Today’s Scripture Focus: Revelation 15
We come now to the fifth vision of Revelation, and with it we find another set of seven. Revelation 15 and 16 is the “seven bowls” vision. It is a continuation of the action in the previous vision of the Woman and the Dragon, in which much of the world is deceived by Satan and worships him and his beasts rather than God. In the fifth vision, God’s wrath is completely satisfied against those who rebel, blaspheme, and refuse to repent. This is accomplished as seven heavenly beings pour out seven bowls on the earth. These bowls are filled with plagues, or afflictions that affect both humanity and all creation under the heavens, God’s dwelling place.
Often words have different meanings to us than they did to “Bible world” people. The word wrath has negative connotations in our culture. We associate it with someone getting so angry they “lose it”. When people think of a God of wrath, they view God as mean. Wrath in the honor/shame culture of the Bible simply meant doing what was expected of an honorable person to maintain order. It’s similar to a parent who says “I’m going to punish you if lie” to their child. If the child then lies and the parent doesn’t punish them, they won’t be respected. Wrath in this example would be punishing the child so the child respects the parent’s authority. God wouldn’t be much of a God if evil was allowed to go unchallenged. In the vision of Revelation 15, all those who have triumphed over the beast—likely by being killed for refusing to worship him or his image— are seen beside a heavenly sea, glowing with God’s wrath. They have the honor of worshipping God and singing the song of “Moses and of the Lamb” – two who had triumphed over great evil. This song harkens back to Exodus 15, when Moses sang a song of deliverance after escaping Pharaoh and his army through miraculous means. As they are singing, the seven angels are given seven bowls filled with wrath.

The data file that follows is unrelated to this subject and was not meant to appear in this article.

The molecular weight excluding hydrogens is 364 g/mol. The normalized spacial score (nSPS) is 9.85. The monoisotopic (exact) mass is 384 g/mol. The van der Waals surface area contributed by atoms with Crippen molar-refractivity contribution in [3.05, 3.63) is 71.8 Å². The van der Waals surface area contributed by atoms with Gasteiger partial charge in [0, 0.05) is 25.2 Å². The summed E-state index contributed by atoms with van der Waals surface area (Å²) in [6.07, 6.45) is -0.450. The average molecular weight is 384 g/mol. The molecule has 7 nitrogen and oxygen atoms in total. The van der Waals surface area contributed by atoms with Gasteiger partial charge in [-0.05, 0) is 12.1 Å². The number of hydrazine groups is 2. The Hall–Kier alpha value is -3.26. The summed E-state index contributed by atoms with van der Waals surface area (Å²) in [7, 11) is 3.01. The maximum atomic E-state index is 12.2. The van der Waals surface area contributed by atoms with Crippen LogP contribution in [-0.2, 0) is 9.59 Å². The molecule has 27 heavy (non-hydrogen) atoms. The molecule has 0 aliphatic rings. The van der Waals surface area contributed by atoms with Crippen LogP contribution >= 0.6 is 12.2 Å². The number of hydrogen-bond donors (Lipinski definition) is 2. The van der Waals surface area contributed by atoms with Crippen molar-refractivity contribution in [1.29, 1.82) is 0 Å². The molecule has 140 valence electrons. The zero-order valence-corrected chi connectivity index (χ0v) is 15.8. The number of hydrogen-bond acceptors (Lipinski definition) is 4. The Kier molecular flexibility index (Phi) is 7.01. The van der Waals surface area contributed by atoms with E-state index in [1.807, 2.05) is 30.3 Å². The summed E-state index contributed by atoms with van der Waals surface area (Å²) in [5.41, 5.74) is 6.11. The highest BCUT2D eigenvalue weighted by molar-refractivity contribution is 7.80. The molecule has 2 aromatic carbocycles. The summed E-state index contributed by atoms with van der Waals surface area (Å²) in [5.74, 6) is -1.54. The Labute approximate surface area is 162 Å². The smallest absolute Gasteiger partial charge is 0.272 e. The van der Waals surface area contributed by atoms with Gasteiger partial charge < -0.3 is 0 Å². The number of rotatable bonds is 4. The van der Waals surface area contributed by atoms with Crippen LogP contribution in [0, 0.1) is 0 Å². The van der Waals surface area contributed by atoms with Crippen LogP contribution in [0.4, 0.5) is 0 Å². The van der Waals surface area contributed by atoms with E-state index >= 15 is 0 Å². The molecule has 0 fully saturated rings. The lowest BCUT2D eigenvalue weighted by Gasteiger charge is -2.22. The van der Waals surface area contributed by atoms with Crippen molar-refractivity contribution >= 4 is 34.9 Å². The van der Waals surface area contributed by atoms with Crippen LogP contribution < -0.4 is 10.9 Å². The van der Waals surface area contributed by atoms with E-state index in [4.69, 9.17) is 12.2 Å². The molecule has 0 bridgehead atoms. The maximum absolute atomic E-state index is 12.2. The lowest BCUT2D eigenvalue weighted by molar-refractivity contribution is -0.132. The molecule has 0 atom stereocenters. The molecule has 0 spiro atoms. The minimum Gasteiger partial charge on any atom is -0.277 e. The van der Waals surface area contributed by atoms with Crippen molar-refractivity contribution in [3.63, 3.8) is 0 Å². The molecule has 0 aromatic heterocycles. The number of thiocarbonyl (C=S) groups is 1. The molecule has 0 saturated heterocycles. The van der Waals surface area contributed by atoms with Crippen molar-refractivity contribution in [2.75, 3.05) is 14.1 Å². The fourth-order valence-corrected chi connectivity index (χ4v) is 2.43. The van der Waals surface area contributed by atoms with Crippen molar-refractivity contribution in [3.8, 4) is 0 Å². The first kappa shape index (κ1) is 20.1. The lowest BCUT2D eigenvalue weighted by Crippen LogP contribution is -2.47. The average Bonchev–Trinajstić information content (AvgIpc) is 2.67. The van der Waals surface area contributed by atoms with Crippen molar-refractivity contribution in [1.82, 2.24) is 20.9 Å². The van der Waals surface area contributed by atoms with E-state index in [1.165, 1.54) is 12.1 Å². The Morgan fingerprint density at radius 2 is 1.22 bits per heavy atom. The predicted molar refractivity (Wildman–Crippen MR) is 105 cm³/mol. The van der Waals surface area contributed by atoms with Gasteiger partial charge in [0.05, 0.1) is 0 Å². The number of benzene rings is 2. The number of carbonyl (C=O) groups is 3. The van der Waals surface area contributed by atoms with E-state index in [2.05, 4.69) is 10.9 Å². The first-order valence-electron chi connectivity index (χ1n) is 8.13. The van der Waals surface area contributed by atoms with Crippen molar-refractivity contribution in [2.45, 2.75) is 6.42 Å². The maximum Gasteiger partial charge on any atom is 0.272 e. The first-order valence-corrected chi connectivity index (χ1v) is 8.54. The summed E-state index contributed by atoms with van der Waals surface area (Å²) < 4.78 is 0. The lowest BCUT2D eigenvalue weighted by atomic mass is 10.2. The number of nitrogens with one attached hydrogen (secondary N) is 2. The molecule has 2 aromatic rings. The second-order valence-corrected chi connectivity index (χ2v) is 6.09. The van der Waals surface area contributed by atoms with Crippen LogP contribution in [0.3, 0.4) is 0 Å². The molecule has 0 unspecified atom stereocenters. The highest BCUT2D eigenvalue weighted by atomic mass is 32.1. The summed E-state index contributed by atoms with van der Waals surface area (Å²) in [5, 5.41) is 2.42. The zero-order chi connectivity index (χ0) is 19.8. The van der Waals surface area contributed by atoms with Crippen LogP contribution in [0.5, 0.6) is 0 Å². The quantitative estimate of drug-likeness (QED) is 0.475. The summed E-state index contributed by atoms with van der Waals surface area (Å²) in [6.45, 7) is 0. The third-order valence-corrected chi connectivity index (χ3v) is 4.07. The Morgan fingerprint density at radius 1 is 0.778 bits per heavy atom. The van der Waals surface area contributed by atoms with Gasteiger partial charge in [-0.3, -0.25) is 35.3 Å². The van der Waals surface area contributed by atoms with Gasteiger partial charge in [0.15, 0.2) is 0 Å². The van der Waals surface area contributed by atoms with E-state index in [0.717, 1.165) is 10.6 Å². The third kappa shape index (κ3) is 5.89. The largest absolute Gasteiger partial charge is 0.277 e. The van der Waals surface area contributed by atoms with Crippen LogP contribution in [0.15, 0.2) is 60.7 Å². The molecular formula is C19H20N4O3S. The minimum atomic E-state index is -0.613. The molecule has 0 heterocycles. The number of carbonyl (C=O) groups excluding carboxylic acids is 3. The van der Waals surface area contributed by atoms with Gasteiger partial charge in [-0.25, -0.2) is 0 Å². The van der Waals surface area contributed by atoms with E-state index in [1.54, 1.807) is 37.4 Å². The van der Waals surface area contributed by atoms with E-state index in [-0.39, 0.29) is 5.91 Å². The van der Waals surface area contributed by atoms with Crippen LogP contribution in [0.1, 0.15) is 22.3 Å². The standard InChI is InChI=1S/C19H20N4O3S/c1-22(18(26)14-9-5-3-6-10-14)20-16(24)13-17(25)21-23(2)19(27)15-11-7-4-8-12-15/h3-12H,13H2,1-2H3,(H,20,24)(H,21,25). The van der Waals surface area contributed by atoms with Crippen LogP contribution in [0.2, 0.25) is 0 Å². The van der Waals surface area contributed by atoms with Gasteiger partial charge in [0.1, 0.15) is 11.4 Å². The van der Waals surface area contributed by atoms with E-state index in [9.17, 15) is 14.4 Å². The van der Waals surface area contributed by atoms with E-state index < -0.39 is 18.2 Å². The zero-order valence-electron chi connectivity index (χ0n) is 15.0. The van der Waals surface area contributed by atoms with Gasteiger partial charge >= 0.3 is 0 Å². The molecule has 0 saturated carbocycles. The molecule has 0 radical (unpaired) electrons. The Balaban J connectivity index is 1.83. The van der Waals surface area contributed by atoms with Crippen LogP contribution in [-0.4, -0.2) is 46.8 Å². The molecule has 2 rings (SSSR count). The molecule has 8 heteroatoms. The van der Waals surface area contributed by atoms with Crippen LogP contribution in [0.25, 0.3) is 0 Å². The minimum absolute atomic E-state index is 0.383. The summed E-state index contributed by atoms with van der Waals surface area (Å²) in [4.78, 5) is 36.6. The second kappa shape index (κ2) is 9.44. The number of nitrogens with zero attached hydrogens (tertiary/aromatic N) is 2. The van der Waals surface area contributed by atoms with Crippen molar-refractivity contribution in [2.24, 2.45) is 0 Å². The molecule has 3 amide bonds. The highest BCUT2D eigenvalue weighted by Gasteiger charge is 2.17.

This takes place at the “tabernacle of witness”. This is a reference to the tabernacle constructed by Moses which was patterned after God’s dwelling in Heaven. At this point in the vision that tent becomes filled with smoke and no one may enter it. This happened in scripture when the original tabernacle was dedicated in Exodus 40, and again when Solomon’s Temple was completed in 2 Chronicles 5. Throughout the Bible, God’s presence fills the Temple when the work is completed. In Revelation, that work is the prayers of the saints, which filled the bowls in Revelation 5:8. It’s pretty amazing to imagine the implications of God waiting on our prayers to “fill the bowl” so His work might be completed!
Go around the table and share prayer requests. Have someone lead in prayer.
Let everyone who would like to share anything exciting from their week.
Ask the discussion questions below*. Let as many answer each one as they would like.
*How have you seen God at work in your life this week?
*How have you struggled to follow God this week?
* What comes to mind when you think of God’s wrath? Is God’s wrath active in the world today, or is it only something that will be experienced in the “End Times”?
*Is there anything about today’s scripture focus or this week’s scripture readings that especially stood out to you, or that you had trouble understanding?
*How can we pray for you this week?